In 1968 the Kennedy administration closed the Springfield Armory. For the most part, it ended a long-standing process where the Government designed and produced small arms and medium cannons. The change resulted in private industry competing for contracts to procure weapons on a “best value” basis that ended up saving the taxpayer money. The change also meant that private industry would need to develop sales campaigns in order to get their products in front of military customers. Companies need promotional material, giveaways, and advertisement campaigns. Some do this well, and others not so well.
Getting a product in front of the military customer not only involves visits to military installations, but also attending shows, exhibitions, and symposiums. It’s surprising how few companies are good at this. The first mistake is that they neglect to define their purpose. There should always be a goal or a mission. One goal could be to target specific products to customers. It may also be as simple as making a presence so that the industry realizes a company is still alive. Sometimes military shows and commercial shows are one and the same, allowing companies to take orders at the show. One company I worked for set sales goals for these shows and expected their sales team to meet them. The company almost always returned from the show in the black even after expenses.
The second most important decision about shows is who should attend. The size of the booth staff should be sized for the show, and ideally the booth should be almost entirely staffed by the Sales department. Booth personnel should be totally conversant in the technical details of the product line to a level beyond what is written in the brochures. It is tempting to send members of the engineering staff, but there should be a huge caution here. Engineers are closely associated with the good and bad of the product line as well as what new products are under development. Too many engineers enjoy showing how much they know about these projects and their conversations can easily slip into company proprietary or competition sensitive information. Companies should avoid using engineers as show staff, or at least coach them before every show.
The next big decision to be made is the furniture, and more importantly, the number of chairs. The ideal number is zero. Nothing turns off customers more than to see a group of company representatives sitting behind a table engaged in a conversation amongst themselves or checking their emails while ignoring show participants. From her village in southern Europe, my grandmother brought back an old saying which loosely translates: “the butt is not designed to do work.” A sales team needs to be off of theirs at all times; buzzing from one potential customer to the next, answering questions and engaging anyone who stops by – even if it’s just someone with a puzzled look on their face. Alternatively, the staff might be refilling the brochure bins or even just tidying up the booth. As long as they’re busy, the booth assumes the right atmosphere.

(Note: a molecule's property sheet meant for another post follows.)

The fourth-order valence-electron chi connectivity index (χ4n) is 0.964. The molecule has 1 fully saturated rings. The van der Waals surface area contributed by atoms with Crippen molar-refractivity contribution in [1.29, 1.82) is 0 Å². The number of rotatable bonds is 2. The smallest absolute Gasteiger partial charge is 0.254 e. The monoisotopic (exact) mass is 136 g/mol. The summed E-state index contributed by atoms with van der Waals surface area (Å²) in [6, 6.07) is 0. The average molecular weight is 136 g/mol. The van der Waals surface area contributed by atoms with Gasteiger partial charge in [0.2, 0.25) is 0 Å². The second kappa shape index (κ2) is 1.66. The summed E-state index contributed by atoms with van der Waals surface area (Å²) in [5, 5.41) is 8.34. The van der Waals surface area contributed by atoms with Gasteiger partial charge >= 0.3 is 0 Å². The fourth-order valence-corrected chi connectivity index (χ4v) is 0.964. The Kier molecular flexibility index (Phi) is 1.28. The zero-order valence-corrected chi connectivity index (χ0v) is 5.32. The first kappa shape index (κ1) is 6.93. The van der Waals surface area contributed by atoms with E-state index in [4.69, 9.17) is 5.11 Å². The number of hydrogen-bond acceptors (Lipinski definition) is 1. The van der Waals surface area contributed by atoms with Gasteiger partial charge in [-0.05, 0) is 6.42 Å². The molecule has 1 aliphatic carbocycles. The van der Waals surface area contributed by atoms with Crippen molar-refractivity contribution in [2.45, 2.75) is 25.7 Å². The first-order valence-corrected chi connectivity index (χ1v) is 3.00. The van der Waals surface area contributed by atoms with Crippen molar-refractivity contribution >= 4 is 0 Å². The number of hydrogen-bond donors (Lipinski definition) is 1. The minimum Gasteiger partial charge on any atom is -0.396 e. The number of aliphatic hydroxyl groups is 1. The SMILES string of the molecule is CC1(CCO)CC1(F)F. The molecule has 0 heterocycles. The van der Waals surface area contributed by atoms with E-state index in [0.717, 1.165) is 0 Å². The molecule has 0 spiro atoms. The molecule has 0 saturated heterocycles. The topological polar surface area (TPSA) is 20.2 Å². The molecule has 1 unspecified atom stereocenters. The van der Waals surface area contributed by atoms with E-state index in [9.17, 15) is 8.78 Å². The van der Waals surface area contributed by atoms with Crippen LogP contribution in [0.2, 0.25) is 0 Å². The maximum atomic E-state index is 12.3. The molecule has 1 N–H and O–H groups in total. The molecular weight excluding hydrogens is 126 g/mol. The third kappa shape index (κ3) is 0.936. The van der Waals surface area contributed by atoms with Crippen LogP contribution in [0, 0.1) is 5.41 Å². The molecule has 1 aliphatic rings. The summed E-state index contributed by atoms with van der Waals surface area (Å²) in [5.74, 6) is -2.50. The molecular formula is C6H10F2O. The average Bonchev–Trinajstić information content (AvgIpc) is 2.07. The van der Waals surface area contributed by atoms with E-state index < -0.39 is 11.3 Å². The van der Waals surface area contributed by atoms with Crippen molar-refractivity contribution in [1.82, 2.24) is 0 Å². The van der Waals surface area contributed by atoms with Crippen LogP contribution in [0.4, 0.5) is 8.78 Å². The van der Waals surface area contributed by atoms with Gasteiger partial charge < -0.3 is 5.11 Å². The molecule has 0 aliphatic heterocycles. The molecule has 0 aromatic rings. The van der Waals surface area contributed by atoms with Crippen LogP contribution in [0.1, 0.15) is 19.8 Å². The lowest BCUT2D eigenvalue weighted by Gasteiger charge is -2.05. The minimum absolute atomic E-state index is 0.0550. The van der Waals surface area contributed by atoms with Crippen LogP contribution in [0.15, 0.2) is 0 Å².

Some shows offer opportunities for potential customers to fire weapons, and these are always excellent opportunities for exposure to new products. In these venues, smaller companies can have a place at the table with the big boys, giving them an equal opportunity to have military customers try their designs. At firing demos, there is one thing that every company must keep forefront in their minds, and that is safety. Shows generally require hold harmless agreements for any accident that might happen, but there is always a liability that goes beyond these agreements. It is essential that companies pay close attention to show safety rules and heed every warning of the Range Safety Officer (RSO). I once attended an international symposium that offered a firing demo for all exhibiting companies. A safety briefing by the RSO preceded the demos and clearly outlined range rules. The RSO asked for a description of anything out of the ordinary that would be part of the demo, and mandated strict adherence to range safety rules. One of the foreign exhibitors, the designer of a very famous automatic weapon, was to be the demonstrator of his own rifle. He attended the safety briefing, but did not reveal his plan for demonstrating the security of the weapon’s sear. When his turn came, he fired a few rounds in semi-auto, a few in full auto and stopped with a live round chambered and the hammer cocked – held only by sear engagement. Without even putting the safety on, he grabbed the rifle by the buttstock and with a mighty heave, slung it out in the direction of the impact area. The gun flew through the air, spinning end over end; at times pointing at the onlookers. It struck the ground hard, bouncing several times before it stopped. The designer ran forward, picked it up, and began firing again. Lucky for all of us the sear held during the impact with the ground, elsewise the results could have been fatal. The RSO went ballistic and headed over to the company representatives for a serious discussion, taking the show director with him. Not surprisingly, the company was told that in spite of his fame, the designer would not be welcomed back. Sure enough, that was the last time we ever saw him.